For those of his readers who which to delve further into the topics he is delineating, Bird has provided copious footnotes to both explain challenging concepts and to offer other avenues of knowledge. In addition to this, Bird has offered some top-shelf works as further readings to many of the major sections of his book. In his attempt to strike a median between academic and mainstream, Bird has fallen heavily on the academic side. He has presented it however in a fashion that will stretch (but not break) the enthusiastic, well-educated lay-reader.
Trent Nicholson, Ph.D., D.Min.
Desert Bible Institute, President
Dr. Nicholson reviews academic, Christian living, and fiction books for a variety of publishers in an array of formats. He is never paid for any of his reviews. He writes these strictly as a courtesy to his students at Desert Bible Institute and for any other readers that might find his insights valuable. For more reviews or information, visit Dr. Nicholson's blog at drtnicholson.wordpress.com.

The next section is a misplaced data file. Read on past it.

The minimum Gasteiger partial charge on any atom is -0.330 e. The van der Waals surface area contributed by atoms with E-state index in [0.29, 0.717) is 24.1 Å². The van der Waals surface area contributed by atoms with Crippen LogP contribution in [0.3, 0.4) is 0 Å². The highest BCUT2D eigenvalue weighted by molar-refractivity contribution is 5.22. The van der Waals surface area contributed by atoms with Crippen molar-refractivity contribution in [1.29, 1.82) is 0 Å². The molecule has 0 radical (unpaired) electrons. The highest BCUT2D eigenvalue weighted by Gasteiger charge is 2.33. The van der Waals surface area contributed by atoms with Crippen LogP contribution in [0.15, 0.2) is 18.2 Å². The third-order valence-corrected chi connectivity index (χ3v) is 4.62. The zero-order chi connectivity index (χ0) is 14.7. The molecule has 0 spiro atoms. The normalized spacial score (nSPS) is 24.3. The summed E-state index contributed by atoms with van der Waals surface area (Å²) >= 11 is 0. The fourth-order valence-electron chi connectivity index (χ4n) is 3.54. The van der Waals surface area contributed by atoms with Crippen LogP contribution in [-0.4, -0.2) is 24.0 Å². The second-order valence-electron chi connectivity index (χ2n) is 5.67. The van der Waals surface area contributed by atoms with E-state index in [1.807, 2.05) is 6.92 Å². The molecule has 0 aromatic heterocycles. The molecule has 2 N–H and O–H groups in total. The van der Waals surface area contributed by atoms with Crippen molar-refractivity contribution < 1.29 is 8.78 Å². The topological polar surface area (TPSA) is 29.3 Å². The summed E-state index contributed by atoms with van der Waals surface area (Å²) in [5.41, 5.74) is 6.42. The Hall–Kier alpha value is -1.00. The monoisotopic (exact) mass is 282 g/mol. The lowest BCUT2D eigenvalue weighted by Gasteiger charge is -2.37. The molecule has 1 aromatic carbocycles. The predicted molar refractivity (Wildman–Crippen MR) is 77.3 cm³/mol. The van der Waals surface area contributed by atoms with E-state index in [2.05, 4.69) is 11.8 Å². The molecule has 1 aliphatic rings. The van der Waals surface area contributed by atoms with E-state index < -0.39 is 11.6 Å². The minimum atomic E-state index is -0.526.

The book for this review was provided free of charge by Zondervan Academic through NetGalley.com. This book was provided without the expectation or requirement of a positive response. Thank you to both the publisher and NetGalley.com for the opportunity to both read your advanced copy and to provide this unpaid evaluation. All opinions in this review reflect the views of the author and not DBI, NetGalley.com, or the publisher.
Floyd JohnsonUpstate NYAge: 55-65Gender: male5 Stars Out Of 5A New Evangelical TheolgoySeptember 4, 2013Floyd JohnsonUpstate NYAge: 55-65Gender: maleQuality: 5Value: 5Meets Expectations: 5Michael F. Bird's Evangelical Theology is a readable yet scholarly examination of the theology that has defines the church. His thesis is that good theology will have its "content, structure, and substance singularly determined by the" Gospel. Rather than being a Reformed, Baptist, or Wesleyan commentary, the author has attempted "to construct a theology of the gospel for people who identify themselves as gospel people, namely, the evangelical churches."